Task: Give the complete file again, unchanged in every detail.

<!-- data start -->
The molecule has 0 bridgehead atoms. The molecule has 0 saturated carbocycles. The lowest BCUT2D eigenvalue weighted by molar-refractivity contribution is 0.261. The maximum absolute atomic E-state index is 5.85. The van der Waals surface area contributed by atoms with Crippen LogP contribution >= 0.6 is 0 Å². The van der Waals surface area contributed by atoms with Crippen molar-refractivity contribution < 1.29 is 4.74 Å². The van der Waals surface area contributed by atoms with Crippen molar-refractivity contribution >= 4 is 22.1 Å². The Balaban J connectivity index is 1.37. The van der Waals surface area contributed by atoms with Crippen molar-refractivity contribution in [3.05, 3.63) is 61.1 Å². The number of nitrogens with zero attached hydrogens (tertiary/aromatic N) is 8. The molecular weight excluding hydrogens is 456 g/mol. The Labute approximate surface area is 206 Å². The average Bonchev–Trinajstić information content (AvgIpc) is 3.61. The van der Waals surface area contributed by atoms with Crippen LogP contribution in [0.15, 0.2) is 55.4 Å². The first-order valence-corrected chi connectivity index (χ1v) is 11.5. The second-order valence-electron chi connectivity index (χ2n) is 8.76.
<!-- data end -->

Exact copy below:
The molecule has 0 bridgehead atoms. The molecule has 0 saturated carbocycles. The lowest BCUT2D eigenvalue weighted by molar-refractivity contribution is 0.261. The maximum absolute atomic E-state index is 5.85. The van der Waals surface area contributed by atoms with Crippen LogP contribution >= 0.6 is 0 Å². The van der Waals surface area contributed by atoms with Crippen molar-refractivity contribution < 1.29 is 4.74 Å². The van der Waals surface area contributed by atoms with Crippen molar-refractivity contribution >= 4 is 22.1 Å². The Balaban J connectivity index is 1.37. The van der Waals surface area contributed by atoms with Crippen molar-refractivity contribution in [3.05, 3.63) is 61.1 Å². The number of nitrogens with zero attached hydrogens (tertiary/aromatic N) is 8. The molecular weight excluding hydrogens is 456 g/mol. The Labute approximate surface area is 206 Å². The average Bonchev–Trinajstić information content (AvgIpc) is 3.61. The van der Waals surface area contributed by atoms with Crippen LogP contribution in [0.15, 0.2) is 55.4 Å². The first-order valence-corrected chi connectivity index (χ1v) is 11.5. The second-order valence-electron chi connectivity index (χ2n) is 8.76.